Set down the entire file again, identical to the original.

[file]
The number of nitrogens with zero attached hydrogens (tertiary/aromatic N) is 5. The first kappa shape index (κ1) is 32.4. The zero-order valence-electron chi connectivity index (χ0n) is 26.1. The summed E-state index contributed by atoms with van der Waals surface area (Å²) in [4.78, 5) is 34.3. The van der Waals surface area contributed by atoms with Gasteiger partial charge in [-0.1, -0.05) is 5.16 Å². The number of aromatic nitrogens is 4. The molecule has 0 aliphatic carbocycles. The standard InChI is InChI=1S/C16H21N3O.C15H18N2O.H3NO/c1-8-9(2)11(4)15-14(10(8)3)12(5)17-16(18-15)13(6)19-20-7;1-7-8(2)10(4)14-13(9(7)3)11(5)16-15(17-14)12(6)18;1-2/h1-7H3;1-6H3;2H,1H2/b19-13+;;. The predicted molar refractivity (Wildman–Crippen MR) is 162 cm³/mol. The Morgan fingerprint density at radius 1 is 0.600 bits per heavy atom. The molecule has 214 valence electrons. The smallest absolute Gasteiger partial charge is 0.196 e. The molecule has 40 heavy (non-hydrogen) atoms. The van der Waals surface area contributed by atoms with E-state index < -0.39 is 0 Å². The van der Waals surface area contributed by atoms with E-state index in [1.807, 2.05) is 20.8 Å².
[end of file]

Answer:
The number of nitrogens with zero attached hydrogens (tertiary/aromatic N) is 5. The first kappa shape index (κ1) is 32.4. The zero-order valence-electron chi connectivity index (χ0n) is 26.1. The summed E-state index contributed by atoms with van der Waals surface area (Å²) in [4.78, 5) is 34.3. The van der Waals surface area contributed by atoms with Gasteiger partial charge in [-0.1, -0.05) is 5.16 Å². The number of aromatic nitrogens is 4. The molecule has 0 aliphatic carbocycles. The standard InChI is InChI=1S/C16H21N3O.C15H18N2O.H3NO/c1-8-9(2)11(4)15-14(10(8)3)12(5)17-16(18-15)13(6)19-20-7;1-7-8(2)10(4)14-13(9(7)3)11(5)16-15(17-14)12(6)18;1-2/h1-7H3;1-6H3;2H,1H2/b19-13+;;. The predicted molar refractivity (Wildman–Crippen MR) is 162 cm³/mol. The Morgan fingerprint density at radius 1 is 0.600 bits per heavy atom. The molecule has 214 valence electrons. The smallest absolute Gasteiger partial charge is 0.196 e. The molecule has 40 heavy (non-hydrogen) atoms. The van der Waals surface area contributed by atoms with E-state index < -0.39 is 0 Å². The van der Waals surface area contributed by atoms with E-state index in [1.807, 2.05) is 20.8 Å².